The tribes west of the Jordan prepare for war.

The priest Phinehas, who proved his loyalty to YHWH back in Numbers 25 by spearing an Israelite man and his Midianite wife together, leads a delegation to confront the offenders. The transjordanians insist that their altar is not a place of worship, only a statement that "We, too, worship YHWH." Bloodshed is averted.

Chapter 23 is devoted to Joshua's farewell speech. It is reminiscent of Moses' speech in Detueronomy 29-30. Joshua's main points are: Serve YHWH. Avoid idols. Don't intermarry with the Canaanites. Scholars call the author/s of Deuteronomy (and other portions of the Hebrew Bible) the Deuteronomist.These concerns, along with promises of blessing and warnings of doom, are the Deuteronomist's special emphases.

In chapter 24, Joshua speaks the first-person words of YHWH as a prophet. (Verse 7, curiously lapses into the the third person). YWHW reminds the Israelites of their history from Abraham, through the Exodus, to their present state of settlement in the promised land. In his own voice, Joshua calls the Israelites to "Choose this day whom you will serve," YHWH or the pagan gods of the Canaanites. Despite strict warnings that they will not be able to serve YHWH and that they will suffer dire consequences, the people insist "We will serve the Lord."

The book ends with notice of the death of Joshua (v.v 20-31), the disposition of Joseph's bones (v. 32), and the death of Eleazar the priest (v.33).

Next: Judges 1-2

Monday, May 27, 2013

Joshua 19:1-21:45


There isn't much to say here, really. Chapter 19 tells how the remainder of the land is divided among the remaining tribes. Each tribes borders are described and their cities named. Simeon's allotment is taken from Judah's territory because Judah has more land than they need (v. 9).  Finally, Joshua himself is given a town to live in (v. 49).

In chapter 20, the Israelites designate three cities of refuge west of the Jordan.

In chapter 21, the Levites, who have no territory of their own, are apportioned cities in the territories of the other tribes.

Next: Joshua 22-24

Sunday, May 26, 2013

Joshua 16:1-18:28


In chapter 16 Joshua continues to divvy up the land among the Israelites. The tribes of Manasseh and Ephraim, descended from Joseph's sons, receive their portions. Ephraim goes first. As with other tribes, the Ephraimites fail to drive out the Canaanites completely. They do, however, use them for forced labor.

Half the tribe of Manasseh settled east of the Jordan river. In chapter 17 the other half-tribe, including the daughters of Zelophehad, receive land west of the Jordan. They too, have trouble getting rid of all the Canaanites, but use them as forced labor.

Together the Ephraimites and Manassites request more land. Joshua grants them some hill country. The land will need to be cleared, and it is full of Canaanites, but Joshua assures the Josephites (as the two tribes are known together) that they are up to the tasks.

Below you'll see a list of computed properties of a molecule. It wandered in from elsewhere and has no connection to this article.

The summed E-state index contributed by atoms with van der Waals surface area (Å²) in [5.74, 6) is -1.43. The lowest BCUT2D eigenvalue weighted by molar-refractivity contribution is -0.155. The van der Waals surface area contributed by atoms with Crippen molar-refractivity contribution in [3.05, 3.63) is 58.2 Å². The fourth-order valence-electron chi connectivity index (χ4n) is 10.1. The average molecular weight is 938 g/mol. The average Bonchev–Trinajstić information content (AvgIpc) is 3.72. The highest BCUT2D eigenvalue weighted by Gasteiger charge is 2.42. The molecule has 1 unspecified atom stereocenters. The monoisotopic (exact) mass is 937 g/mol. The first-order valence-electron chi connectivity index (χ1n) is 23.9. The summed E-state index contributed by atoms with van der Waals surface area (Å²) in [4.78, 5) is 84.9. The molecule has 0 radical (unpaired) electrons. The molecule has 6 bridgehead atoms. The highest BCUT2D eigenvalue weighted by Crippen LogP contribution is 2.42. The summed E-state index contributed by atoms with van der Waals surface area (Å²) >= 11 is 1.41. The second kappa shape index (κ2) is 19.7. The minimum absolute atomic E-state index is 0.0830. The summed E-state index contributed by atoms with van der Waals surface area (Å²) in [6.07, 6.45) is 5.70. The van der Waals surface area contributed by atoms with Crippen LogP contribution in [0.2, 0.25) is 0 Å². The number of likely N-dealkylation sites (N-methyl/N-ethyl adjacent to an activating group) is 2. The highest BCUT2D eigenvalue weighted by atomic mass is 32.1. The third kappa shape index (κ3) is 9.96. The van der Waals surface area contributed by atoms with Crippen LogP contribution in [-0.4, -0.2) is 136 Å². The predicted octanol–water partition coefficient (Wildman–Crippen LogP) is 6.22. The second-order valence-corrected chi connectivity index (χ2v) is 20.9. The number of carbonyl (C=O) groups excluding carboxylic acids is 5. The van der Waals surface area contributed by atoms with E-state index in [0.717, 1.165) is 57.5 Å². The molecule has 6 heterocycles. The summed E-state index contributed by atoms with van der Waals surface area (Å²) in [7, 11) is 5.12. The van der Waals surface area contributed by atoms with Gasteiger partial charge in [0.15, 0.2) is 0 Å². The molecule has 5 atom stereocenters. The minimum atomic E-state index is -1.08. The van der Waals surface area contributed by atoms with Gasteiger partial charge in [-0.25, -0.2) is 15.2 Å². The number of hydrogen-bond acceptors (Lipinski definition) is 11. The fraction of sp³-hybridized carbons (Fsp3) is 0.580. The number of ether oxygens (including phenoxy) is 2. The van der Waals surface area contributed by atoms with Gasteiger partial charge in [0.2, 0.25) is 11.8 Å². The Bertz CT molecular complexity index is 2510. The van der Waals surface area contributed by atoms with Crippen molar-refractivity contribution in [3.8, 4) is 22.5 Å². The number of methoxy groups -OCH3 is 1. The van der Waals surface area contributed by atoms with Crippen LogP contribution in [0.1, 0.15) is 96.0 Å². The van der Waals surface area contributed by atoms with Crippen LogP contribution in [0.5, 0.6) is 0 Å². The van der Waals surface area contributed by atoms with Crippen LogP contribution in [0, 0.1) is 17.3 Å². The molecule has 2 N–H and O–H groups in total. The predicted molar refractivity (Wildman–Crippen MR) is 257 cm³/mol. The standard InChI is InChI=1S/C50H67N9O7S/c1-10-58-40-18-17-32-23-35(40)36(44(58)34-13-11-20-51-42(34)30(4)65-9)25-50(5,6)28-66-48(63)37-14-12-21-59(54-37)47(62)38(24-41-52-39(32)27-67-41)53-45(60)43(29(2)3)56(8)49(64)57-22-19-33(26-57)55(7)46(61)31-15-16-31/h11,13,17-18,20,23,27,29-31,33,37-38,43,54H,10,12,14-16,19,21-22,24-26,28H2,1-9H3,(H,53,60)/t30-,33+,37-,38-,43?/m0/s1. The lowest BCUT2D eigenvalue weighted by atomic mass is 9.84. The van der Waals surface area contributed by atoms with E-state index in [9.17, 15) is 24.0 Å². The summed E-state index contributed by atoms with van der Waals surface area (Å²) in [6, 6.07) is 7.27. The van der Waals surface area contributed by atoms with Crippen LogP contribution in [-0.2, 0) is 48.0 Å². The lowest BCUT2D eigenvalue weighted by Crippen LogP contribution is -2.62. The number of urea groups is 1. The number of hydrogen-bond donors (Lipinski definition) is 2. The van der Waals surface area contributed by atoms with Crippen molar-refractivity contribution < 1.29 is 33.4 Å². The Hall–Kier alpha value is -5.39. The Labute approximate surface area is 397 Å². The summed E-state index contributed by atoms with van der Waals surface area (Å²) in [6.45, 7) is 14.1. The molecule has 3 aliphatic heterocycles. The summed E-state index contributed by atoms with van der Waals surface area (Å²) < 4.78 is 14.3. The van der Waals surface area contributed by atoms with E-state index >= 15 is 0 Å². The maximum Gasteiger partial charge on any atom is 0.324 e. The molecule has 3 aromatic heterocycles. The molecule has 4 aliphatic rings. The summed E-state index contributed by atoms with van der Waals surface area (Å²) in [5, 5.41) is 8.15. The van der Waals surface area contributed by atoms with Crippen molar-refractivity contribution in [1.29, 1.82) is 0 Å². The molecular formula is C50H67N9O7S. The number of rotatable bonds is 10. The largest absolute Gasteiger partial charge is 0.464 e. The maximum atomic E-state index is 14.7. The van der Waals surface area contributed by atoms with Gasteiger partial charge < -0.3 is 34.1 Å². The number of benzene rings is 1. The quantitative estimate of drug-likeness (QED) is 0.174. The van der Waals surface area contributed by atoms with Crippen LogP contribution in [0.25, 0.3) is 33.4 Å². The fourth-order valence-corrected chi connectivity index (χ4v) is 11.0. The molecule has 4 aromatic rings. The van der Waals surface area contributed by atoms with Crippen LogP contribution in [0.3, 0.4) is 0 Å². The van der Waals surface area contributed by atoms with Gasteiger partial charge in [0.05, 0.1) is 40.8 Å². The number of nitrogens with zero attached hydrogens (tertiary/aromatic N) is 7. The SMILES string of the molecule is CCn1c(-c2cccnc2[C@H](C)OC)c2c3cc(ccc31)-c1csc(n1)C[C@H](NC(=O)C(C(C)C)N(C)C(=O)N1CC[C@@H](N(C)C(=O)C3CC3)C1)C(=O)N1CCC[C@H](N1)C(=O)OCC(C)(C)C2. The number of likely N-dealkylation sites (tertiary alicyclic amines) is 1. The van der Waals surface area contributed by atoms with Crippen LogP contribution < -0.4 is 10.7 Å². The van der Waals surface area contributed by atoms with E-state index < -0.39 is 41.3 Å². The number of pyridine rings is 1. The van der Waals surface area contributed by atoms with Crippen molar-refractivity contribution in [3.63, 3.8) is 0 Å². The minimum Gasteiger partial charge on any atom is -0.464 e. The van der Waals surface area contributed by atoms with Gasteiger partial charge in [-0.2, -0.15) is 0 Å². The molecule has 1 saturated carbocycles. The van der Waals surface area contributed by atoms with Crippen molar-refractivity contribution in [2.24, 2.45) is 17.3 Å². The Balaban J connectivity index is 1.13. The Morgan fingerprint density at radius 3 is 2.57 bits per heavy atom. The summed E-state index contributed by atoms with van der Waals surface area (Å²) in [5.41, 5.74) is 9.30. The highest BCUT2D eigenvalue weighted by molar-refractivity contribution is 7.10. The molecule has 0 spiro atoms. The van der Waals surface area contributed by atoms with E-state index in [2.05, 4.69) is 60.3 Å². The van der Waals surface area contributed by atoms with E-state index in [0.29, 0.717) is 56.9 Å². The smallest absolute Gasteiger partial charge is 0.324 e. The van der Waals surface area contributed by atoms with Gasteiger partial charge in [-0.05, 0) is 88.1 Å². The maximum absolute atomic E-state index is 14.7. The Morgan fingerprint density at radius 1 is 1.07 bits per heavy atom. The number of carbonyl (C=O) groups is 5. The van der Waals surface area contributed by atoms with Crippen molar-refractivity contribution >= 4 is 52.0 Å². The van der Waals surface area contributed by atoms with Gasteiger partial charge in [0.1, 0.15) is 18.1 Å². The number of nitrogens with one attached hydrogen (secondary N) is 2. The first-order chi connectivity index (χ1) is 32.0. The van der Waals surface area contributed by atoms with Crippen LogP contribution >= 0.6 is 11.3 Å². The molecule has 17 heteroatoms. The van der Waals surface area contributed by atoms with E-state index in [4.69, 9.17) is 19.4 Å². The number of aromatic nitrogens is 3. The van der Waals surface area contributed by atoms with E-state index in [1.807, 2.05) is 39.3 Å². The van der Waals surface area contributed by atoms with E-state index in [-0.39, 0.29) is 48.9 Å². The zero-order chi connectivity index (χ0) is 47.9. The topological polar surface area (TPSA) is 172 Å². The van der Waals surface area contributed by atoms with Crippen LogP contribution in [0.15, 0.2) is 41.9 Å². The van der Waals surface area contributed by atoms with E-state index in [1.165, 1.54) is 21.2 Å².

In chapter 18 Joshua commands a survey of the land and begins to divide it up by lot. Verses 11-28 describe the land given to the tribe of Benjamin.

Next: Joshua 19-21

Friday, May 24, 2013

From My Reading

The Bible "is a book of faith written, copied, and edited by people of faith who interpreted all their experiences through faith.  Sometimes the Bible narrates things that may very well have happened exactly as told; sometimes it does not. Always, it reflects traditions of faith."  Kristen Swenson, Bible Babel.

Joshua 12:1-15:63


War may be hell, but at least it makes for good stories. Now that the land has "rest from war" (Joshua 11:23) the narrative slows down a little.

Chapter 12 gives a list of the kings defeated by the Israelites. This includes the Transjordanian kings defeated by Moses and the Canaanite kings defeated by Joshua.

In chapter 13, YHWH instructs Joshua, now grown quite old, that there is still land to be conquered. Verses 8-33 describe the territories across the Jordan apportioned to the tribes of Reuben and Gad, and the half-tribe of Manasseh. The Levites, we are reminded, do not receive a territory. They have cities and fields, but no territory of their own.

Chapter 14 begins a description of the division of the territories west of the Jordan among the remaining nine and a half tribes of Israelites.

Caleb, the one spy who, 45 years earlier, counseled the Israelites to invade Canaan immediately, asks Joshua for the land promised to him and receives it. At the age of 85, Caleb has plenty of fight left in him. He seemingly drives out the inhabitants of his land with little effort and the land once more has "rest from war."

Chapter 15:1-12 describes the boundaries of the land allotted to the tribe of Judah.  Verses 13-15 narrate, very briefly, Caleb's campaign to conquer Hebron and Debir. Verses 16-19 are a short story about Caleb's daughter, Aksah, her marriage to Othniel (Her first cousin) and her request for some springs of water. Othniel will play a role when we get to the book of Judges.

The rest of chapter 15 is a list of the towns and villages of Judah. The chapter ends with a note that the Judahites could not drive out the Jebusites who lived in Jerusalem. Therefore the Jebusites live among the Judahites "to this day."

Next: Joshua 16-18

Thursday, May 23, 2013

Joshua 9:1-11:23